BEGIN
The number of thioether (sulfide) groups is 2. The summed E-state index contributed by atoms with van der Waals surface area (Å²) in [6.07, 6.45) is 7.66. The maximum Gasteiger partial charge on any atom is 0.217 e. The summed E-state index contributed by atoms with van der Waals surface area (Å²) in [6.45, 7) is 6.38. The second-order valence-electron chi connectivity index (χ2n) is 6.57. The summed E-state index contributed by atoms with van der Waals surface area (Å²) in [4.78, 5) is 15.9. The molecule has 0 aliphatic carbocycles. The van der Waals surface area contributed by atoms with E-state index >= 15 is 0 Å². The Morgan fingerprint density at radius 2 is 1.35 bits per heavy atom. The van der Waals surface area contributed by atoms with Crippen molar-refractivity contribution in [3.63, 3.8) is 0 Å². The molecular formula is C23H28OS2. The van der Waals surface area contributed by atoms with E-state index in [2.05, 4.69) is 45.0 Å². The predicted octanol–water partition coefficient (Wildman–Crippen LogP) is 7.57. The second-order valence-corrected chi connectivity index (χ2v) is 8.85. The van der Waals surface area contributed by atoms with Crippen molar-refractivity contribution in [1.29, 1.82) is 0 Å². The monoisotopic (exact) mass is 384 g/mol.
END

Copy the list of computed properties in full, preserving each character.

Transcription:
The number of thioether (sulfide) groups is 2. The summed E-state index contributed by atoms with van der Waals surface area (Å²) in [6.07, 6.45) is 7.66. The maximum Gasteiger partial charge on any atom is 0.217 e. The summed E-state index contributed by atoms with van der Waals surface area (Å²) in [6.45, 7) is 6.38. The second-order valence-electron chi connectivity index (χ2n) is 6.57. The summed E-state index contributed by atoms with van der Waals surface area (Å²) in [4.78, 5) is 15.9. The molecule has 0 aliphatic carbocycles. The van der Waals surface area contributed by atoms with E-state index >= 15 is 0 Å². The Morgan fingerprint density at radius 2 is 1.35 bits per heavy atom. The van der Waals surface area contributed by atoms with Crippen molar-refractivity contribution in [3.63, 3.8) is 0 Å². The molecular formula is C23H28OS2. The van der Waals surface area contributed by atoms with E-state index in [2.05, 4.69) is 45.0 Å². The predicted octanol–water partition coefficient (Wildman–Crippen LogP) is 7.57. The second-order valence-corrected chi connectivity index (χ2v) is 8.85. The van der Waals surface area contributed by atoms with Crippen molar-refractivity contribution in [1.29, 1.82) is 0 Å². The monoisotopic (exact) mass is 384 g/mol.